M&A Deals of the Year
How do you judge a year? Terrific, terrible, somewhere in the middle? The worst place to judge a year is standing right next door, in January, say, of the year following. Like right where we're standing now. Sometimes, big events transpire, and occasionally, like Sept. 11 or the fall of Lehman Brothers, you sort of know these events will define the year. But usually we have no idea how to judge events -- and we won't for some time. We live life forward; we judge in retrospect. M&A deals are like that too. Deals get negotiated, announced and closed, but the most accurate rendering of a deal's value exists somewhere in that unfathomable future, when we'll discover if that acquisition made sense or not, if the price was cockeyed or spot on, if those synergies really existed or were products of overheated ambitions, imaginations or expectations.
Last year was a particularly volatile and difficult year to get a bead on, living it or looking back on it. It existed, like a basketball game, in two halves: The first was robust and hopeful, with lively debt markets and enough vitality in the initial public offering markets to stir talk of a tech bubble; the second, laboring under the shadow of deepening euro-zone woes and August's gridlock in Washington (producing debt ceiling Russian roulette and the Treasuries downgrade), was a period that saw markets shut down, M&A fade, and fear and anxiety spike. And yet the turn of the year offered signs of hope. The European situation has stabilized (for now) and a number of economic signs glow vaguely green. As for politics, well, it's an election year. So who knows what strange events will occur?
All this serves as background to our annual M&A Deals of the Year package. Regular readers can wander off at this point and check their BlackBerries: We offer this lesson in how we do M&A Deals of the Year annually. A-hem. First, we are not interested in simply listing the biggest deals, as many expect. Second, we are not fixated on what we, or analysts, bankers or investors, may think are the "best" or "worst" deals of the year (unless, and this is a big caveat, we can actually quantify that, say, in a private equity exit). Third, we are not really interested in talk of transformation, which should be avoided as a sign of overheating, or perhaps overeating. Fourth, what does engage us is how a deal got done, the degree of difficulty or complexity involved in pulling it off and whether it was notably tortuous, demanding, innovative or creative. We care, in short, about dealcraft, whether it involves a deft regulatory argument or a financing structure last seen in Legoland.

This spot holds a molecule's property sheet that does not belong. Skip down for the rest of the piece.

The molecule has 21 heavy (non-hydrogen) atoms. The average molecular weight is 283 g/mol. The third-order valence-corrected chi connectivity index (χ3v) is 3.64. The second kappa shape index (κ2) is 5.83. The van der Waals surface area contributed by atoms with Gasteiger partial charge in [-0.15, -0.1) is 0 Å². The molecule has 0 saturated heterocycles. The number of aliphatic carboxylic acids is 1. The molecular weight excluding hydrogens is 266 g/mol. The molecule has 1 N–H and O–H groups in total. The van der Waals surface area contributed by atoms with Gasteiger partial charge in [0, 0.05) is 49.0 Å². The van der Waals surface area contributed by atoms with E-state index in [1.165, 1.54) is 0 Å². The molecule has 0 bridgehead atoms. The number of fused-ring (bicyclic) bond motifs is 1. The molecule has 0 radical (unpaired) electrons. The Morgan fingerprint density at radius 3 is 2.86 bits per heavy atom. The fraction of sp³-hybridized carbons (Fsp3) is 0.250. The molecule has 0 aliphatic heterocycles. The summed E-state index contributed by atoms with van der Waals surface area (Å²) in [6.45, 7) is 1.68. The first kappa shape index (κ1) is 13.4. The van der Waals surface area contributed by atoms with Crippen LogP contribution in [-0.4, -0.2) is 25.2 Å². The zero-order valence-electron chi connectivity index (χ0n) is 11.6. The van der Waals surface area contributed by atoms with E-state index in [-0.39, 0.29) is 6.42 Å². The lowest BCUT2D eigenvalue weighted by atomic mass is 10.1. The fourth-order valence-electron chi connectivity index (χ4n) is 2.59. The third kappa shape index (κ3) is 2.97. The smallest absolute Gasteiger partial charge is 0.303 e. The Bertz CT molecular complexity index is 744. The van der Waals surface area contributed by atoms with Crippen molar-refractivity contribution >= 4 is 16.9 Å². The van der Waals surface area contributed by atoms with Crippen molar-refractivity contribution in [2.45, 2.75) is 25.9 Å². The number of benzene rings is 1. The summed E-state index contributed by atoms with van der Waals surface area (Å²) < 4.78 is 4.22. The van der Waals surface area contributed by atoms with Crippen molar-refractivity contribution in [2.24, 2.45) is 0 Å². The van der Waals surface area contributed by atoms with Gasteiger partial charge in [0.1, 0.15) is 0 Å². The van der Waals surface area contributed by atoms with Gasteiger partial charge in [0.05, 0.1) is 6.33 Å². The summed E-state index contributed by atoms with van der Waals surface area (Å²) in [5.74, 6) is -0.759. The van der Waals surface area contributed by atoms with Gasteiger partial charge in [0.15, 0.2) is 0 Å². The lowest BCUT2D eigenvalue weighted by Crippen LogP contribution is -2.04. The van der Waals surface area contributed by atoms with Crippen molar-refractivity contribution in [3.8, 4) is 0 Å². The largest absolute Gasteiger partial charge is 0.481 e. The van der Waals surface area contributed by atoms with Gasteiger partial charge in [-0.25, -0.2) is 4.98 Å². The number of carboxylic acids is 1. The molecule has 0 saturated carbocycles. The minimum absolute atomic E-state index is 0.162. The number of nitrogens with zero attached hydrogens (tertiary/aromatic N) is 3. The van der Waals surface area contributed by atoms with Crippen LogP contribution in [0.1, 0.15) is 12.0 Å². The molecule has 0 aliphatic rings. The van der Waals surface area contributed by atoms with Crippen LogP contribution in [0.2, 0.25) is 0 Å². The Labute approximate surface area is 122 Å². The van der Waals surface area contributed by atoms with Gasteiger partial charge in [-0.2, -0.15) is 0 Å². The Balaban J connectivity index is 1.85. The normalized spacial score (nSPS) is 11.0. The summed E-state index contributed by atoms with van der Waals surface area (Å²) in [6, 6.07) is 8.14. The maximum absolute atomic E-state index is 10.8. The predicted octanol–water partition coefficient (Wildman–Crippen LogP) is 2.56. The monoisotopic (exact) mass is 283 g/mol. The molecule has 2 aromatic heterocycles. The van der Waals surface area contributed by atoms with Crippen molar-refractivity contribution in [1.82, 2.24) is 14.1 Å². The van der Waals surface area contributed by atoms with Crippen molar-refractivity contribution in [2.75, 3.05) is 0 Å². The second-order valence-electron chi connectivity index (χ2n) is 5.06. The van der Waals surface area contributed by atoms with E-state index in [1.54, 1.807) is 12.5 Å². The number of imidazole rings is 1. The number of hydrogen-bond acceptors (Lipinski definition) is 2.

And that's what you'll find in this year's survey of last year's most notable deals. We have, for instance, two transactions that involve something relatively new, the recognition of intellectual property as a key aspect of M&A: the auction of bankrupt Nortel's patents, which, in turn, shaped Google's move to buy Motorola Mobility. We feature three big energy deals, each complex: Peabody Energy buying Macarthur Coal (U.S. company buys Asian assets), BHP Billiton acquiring Petrohawk Energy (Australia giant makes U.S. play) and Kohlberg Kravis Roberts & Co. and partners, including Japan's Itochu Corp., nabbing Samson Investment Co. (private equity buyer with global partners fends off rival bids for a hot property in a tough market). We had consolidations (Caterpillar scoops up Bucyrus), auctions, large and small (Warner Music Group, 99 Cents Only Stores), deals turning on regulatory issues (H&R Block and TaxAct, Comcast's purchase of NBC Universal), a giant PE exit (Apollo and Connections Education LLC), some bottom fishing (Blockbuster) and your basic bank breakup and bailout (Dexia) of which we are sadly too familiar.
And we have lots and lots of names. This year, whenever possible, meaning wherever we had space, we include our proprietary Deal Memos of the many legal and financial advisers who labored to bring these deals to life. Why? Because dealcraft suggests the presence of dealmakers. It's a little like giving credit to physicians and nurses after a child has been born. Did everyone emerge hale and hearty? Kudos. What that child becomes is a matter for another day.